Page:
Black colors may look washed out and gray if you connect your PC to its display via an HDMI cable, and it’s not your display’s fault. This is due to the way your graphics card is converting data to colors, and there’s an easy fix.

RGB Full vs. RGB Limited

PCs, TVs, and other devices represent colors using a range of numbers. “RGB Full” represents colors using values from 0 to 255. 0 is the blackest black, and 255 is the whitest white. “RGB Limited” represents colors using values from 16 to 235. 16 is the blackest black and 235 is the whitest white.

TV shows and movies use RGB Limited. PCs and PC games use RGB Full. If you have your PC set to output content in RGB Limited format, colors on your PC will look more washed out. Your graphics card will send 16 for the blackest black, but your monitor will show it as grey, expecting 0 for the blackest black. In other words, they’re mismatched.

RELATED: What's the Difference Between HDMI and DVI? Which is Better?

If you connect your computer to its display via HDMI, your graphics drivers may select RGB Limited if they suspect you may have connected your PC to a TV. That’s why this problem only seems to occur when you use an HDMI connection, although some people do report it happens on DisplayPort connections. If you connect your PC to a display using DVI, your drivers should automatically choose RGB Full.

That’s just a quick summary of this complicated topic. For more information about the difference between RGB Full and RGB Limited, read this article.

Long story short: Unless you’re watching movies on a home theater PC, you’ll almost always want your computer to output color in full RGB. Your driver should automatically select RGB Full for PC displays, but this doesn’t always happen. But you can change it manually.

How to Switch to RGB Full on NVIDIA Graphics

If you have NVIDIA graphics hardware, right-click your desktop background and select “NVIDIA Control Panel” to open the NVIDIA Control Panel.

Select Display > Change Resolution, click the “Output Dynamic Range” box, and select “Full”.

How to Switch to RGB Full on AMD Graphics

If you have AMD graphics hardware, right-click your desktop background and select the “AMD Radeon Settings” option to open the AMD Radeon Settings control panel.

Select Display > Preferences > Pixel Format, click the “Color Pixel Format” box, and select “RGB 4:4:4 Pixel Format PC Standard (Full RGB)”.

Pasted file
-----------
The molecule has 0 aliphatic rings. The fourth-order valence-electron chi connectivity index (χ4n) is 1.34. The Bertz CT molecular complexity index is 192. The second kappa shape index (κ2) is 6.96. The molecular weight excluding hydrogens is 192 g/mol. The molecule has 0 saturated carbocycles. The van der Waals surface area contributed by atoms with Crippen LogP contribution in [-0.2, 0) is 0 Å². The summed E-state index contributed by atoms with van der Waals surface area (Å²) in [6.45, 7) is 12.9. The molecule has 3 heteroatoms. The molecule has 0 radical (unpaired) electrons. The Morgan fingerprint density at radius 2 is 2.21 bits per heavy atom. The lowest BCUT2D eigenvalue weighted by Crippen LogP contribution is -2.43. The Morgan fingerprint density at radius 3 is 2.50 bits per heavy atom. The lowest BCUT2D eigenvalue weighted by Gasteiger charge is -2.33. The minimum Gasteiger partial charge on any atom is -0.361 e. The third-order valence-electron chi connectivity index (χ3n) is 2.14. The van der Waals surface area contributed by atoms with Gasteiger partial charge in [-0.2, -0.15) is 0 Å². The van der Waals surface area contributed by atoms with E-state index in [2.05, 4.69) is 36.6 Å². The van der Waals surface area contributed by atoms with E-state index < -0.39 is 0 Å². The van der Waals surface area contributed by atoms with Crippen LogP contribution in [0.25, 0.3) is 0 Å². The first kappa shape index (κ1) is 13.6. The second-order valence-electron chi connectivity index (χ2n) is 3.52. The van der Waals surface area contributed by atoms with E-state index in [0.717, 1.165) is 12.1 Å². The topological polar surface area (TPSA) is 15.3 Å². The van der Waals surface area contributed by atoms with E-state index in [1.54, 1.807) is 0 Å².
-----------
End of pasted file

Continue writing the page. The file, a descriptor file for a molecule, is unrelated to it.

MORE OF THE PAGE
How to Switch to RGB Full on Intel Graphics

If you have Intel graphics hardware, right-click your desktop background and select “Graphics Properties” to open the Intel Graphics Control Panel.

Select Display > General Settings > Advanced and click “Full Range” under Quantization Range.

Some people report that this setting is reset to RGB Limited after they upgrade their graphics drivers. If your system was set to RGB Limited and you set it to RGB Full, an update may revert the setting to RGB Limited in the future. Keep an eye on it.

There’s also a separate setting for each display you have connected to your computer, so you may need to change it multiple times if you have multiple displays. Just select the display you want to configure in your graphics driver’s control panel and then change the display to RGB Full.

Remember, you want your PC’s output to match your displays. All computer monitors should be set to full RGB by default, so you want your PC to output in full RGB. If you’re connected to a TV, you’ll need to see whether your TV uses full or limited RGB. If you can, set both your PC and your TV to full RGB. If you can’t, set them both to limited. The two must “agree” if you want correct colors.

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Chris Hoffman is Editor-in-Chief of How-To Geek. He's written about technology for over a decade and was a PCWorld columnist for two years. Chris has written for The New York Times and Reader's Digest, been interviewed as a technology expert on TV stations like Miami's NBC 6, and had his work covered by news outlets like the BBC. Since 2011, Chris has written over 2,000 articles that have been read more than one billion times---and that's just here at How-To Geek.
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